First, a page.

History of the Atlantic Cable & Undersea Communications
from the first submarine cable of 1850 to the worldwide fiber optic network

TAT-1 Opening Ceremony, September 25, 1956

Introduction: The 1956 opening of the first transatlantic telephone cable system, TAT-1, marked the beginning of the modern era of cable communications. The more technical aspects of the cable project are covered on other pages; this section records the details of the opening ceremony.

One highlight here is this MP3 audio file of part of the first official telephone call over TAT-1, which includes a conversation among representatives of the three communications authorities responsible for the cable (7 minutes, 1.8MB).

See also this page on the contribution of Standard Telephones & Cables (STC) to TAT-1.

The cable was available for traffic immediately after the opening ceremony, and this article provides an analysis of the volume of calls over the next four weeks.

--Bill Burns


Transatlantic Telephone Cable System 1 (TAT-1) was inaugurated on 25 September 1956 with a three-way telephone conversation between New York, Ottawa, and London. Many distinguished guests participated in this first official call over the new circuit, the first Atlantic cable of its generation.

AT&T President Frederick Kappel (left) and AT&T Bell Telephone Laboratories President Oliver Buckley prepare to speak to England at the opening of the first transatlantic telephone cable, Sept. 25, 1956.

Image courtesy of Milestones in AT&T Network History website [archive site]

In New York were Frederick Kappel, President of AT&T; Cleo F. Craig, Chairman of the Board of AT&T; Oliver Buckley, President of AT&T Bell Telephone Laboratories; and George McConnaughey, Chairman of the Federal Communications Commission.

In Ottawa were Douglas F. Bowie, President of the Canadian Overseas Telecommunications Corporation; T.W. Edie, President of the Bell Telephone Company; Livingston T. Merchant, U.S. Ambassador to Canada; Mr. Neil Pritchard, the Deputy United Kingdom High Commissioner to Canada; and the honourable George C. Marler, the Minister of Transport for Canada.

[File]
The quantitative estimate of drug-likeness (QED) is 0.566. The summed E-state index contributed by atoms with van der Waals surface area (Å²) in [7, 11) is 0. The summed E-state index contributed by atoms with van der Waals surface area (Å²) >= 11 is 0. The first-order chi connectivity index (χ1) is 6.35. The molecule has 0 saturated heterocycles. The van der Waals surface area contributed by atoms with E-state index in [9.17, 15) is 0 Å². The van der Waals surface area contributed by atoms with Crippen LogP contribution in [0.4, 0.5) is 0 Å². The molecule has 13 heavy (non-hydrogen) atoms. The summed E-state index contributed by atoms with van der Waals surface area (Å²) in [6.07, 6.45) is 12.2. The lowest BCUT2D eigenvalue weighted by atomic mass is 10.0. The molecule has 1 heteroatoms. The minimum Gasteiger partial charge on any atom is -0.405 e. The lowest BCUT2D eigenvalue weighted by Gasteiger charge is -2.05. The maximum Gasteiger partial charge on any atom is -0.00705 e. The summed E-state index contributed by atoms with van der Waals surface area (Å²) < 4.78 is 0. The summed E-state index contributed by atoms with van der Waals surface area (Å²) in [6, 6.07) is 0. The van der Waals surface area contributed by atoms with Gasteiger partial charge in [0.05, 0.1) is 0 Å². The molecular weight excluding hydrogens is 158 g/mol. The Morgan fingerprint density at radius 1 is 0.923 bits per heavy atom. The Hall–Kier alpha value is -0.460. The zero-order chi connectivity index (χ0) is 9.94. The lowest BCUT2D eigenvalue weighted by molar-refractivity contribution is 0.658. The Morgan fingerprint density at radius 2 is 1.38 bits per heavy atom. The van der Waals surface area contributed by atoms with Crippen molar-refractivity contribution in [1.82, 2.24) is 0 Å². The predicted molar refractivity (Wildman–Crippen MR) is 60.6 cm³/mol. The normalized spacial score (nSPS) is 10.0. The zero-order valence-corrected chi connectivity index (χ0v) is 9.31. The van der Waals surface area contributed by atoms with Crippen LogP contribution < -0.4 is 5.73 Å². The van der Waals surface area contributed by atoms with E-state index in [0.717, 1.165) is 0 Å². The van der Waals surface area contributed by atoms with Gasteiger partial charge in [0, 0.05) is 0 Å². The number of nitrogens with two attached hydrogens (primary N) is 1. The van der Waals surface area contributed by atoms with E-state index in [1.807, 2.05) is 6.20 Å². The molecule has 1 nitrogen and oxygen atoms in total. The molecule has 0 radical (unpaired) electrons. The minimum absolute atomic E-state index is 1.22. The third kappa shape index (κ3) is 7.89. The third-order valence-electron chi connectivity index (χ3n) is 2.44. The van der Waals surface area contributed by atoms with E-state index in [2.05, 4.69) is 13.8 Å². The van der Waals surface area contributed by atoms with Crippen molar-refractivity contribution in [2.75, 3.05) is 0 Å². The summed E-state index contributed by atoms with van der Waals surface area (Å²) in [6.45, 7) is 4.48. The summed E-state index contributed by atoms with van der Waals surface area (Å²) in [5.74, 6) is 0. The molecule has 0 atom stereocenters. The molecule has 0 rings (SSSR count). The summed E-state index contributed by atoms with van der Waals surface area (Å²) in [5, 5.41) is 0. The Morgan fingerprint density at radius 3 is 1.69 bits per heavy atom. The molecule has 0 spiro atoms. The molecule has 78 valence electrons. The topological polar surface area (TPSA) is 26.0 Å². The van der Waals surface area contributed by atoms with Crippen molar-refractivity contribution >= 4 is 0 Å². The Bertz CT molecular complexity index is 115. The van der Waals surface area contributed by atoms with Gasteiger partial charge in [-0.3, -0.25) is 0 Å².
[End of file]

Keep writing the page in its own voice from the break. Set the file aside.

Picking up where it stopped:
In London were Dr. Charles Hill, the Postmaster General; and Sir Gordon Radley, Director General of the Post Office.

250 other guests listened with individual earphones to the first conversation, and the event was recorded by television cameras.

This program for the New York portion of the opening ceremony was evidently presented to C.J. Owen, an employee of AT&T’s Long Lines division. Inside the back cover are dedications from some of his colleagues commemorating the end of the project, and bound in are three carbon copy pages with financial details of the cable; these are from the Completion Report of TAT-1 and are dated November 1958. The program provides some interesting information on the construction and laying of the cable.

Participating in the Ceremonies
Mr. Cleo F. Craig
Chairman of the Board,
American Telephone and Telegraph Company
New York
Mr. Frederick R. Kappel
American Telephone and Telegraph Company
New York
Hon. George C. McConnaughey
Chairman, Federal Communications Commission
New York
Rt. Hon. Charles Hill, M.P.
Postmaster General
Sir Gordon Radley
Director General, General Post Office
Hon. George Carlyle Marler
Minister of Transport
Mr. Douglas F. Bowie
President, Canadian Overseas
Telecommunication Corporation

Ocean Challenge

Spanning the Atlantic has challenged mankind since the days of the Norsemen. Over the years such crossings have become frequent and taken various forms. In communications, for example, Cyrus Field conquered the ocean with his telegraph cable in 1858. Marconi transmitted successfully the first radio signal from shore to shore in 1901. In 1915 voices sent by radio from Arlington, Va., were heard in Paris. And in 1927, the year of Lindbergh’s superb flight, radio­telephone service was introduced between the United States and England.

Since then the scope and volume of international telephone service have steadily grown. In anticipation of today’s greater demand, scientists and engineers as early as the 1920’s recognized the need for an under-ocean telephone cable that would make conversation across the sea more reliable. But the odds were tremendous. Amplifiers, fed by power from distant shores and capable of long life, would have to be laid at frequent intervals on the ocean floor. Such devices did not even exist. Yet, except for the war years, efforts went forward to solve this and many other problems related to voice communication by underseas cable.